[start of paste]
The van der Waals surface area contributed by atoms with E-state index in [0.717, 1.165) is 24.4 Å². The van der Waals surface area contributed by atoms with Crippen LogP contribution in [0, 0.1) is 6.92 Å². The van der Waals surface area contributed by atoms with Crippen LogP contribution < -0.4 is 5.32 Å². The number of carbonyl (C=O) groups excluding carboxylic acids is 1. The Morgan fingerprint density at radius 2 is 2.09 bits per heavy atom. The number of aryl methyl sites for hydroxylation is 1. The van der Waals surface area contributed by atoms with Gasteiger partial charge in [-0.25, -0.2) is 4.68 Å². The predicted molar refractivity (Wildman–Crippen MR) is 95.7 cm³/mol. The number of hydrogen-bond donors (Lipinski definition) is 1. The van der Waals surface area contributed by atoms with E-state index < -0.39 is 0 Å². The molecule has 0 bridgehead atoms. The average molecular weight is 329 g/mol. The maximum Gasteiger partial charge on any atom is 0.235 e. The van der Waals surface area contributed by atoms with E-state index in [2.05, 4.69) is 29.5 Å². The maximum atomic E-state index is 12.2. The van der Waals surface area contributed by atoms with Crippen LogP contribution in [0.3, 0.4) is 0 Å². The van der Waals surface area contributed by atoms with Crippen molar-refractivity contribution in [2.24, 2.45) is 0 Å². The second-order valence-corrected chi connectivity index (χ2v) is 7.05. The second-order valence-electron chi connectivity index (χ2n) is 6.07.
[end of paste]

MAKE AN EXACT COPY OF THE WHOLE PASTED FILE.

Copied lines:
The van der Waals surface area contributed by atoms with E-state index in [0.717, 1.165) is 24.4 Å². The van der Waals surface area contributed by atoms with Crippen LogP contribution in [0, 0.1) is 6.92 Å². The van der Waals surface area contributed by atoms with Crippen LogP contribution < -0.4 is 5.32 Å². The number of carbonyl (C=O) groups excluding carboxylic acids is 1. The Morgan fingerprint density at radius 2 is 2.09 bits per heavy atom. The number of aryl methyl sites for hydroxylation is 1. The van der Waals surface area contributed by atoms with Gasteiger partial charge in [-0.25, -0.2) is 4.68 Å². The predicted molar refractivity (Wildman–Crippen MR) is 95.7 cm³/mol. The number of hydrogen-bond donors (Lipinski definition) is 1. The van der Waals surface area contributed by atoms with E-state index < -0.39 is 0 Å². The molecule has 0 bridgehead atoms. The average molecular weight is 329 g/mol. The maximum Gasteiger partial charge on any atom is 0.235 e. The van der Waals surface area contributed by atoms with E-state index in [2.05, 4.69) is 29.5 Å². The maximum atomic E-state index is 12.2. The van der Waals surface area contributed by atoms with Crippen LogP contribution in [0.3, 0.4) is 0 Å². The van der Waals surface area contributed by atoms with Crippen molar-refractivity contribution in [2.24, 2.45) is 0 Å². The second-order valence-corrected chi connectivity index (χ2v) is 7.05. The second-order valence-electron chi connectivity index (χ2n) is 6.07.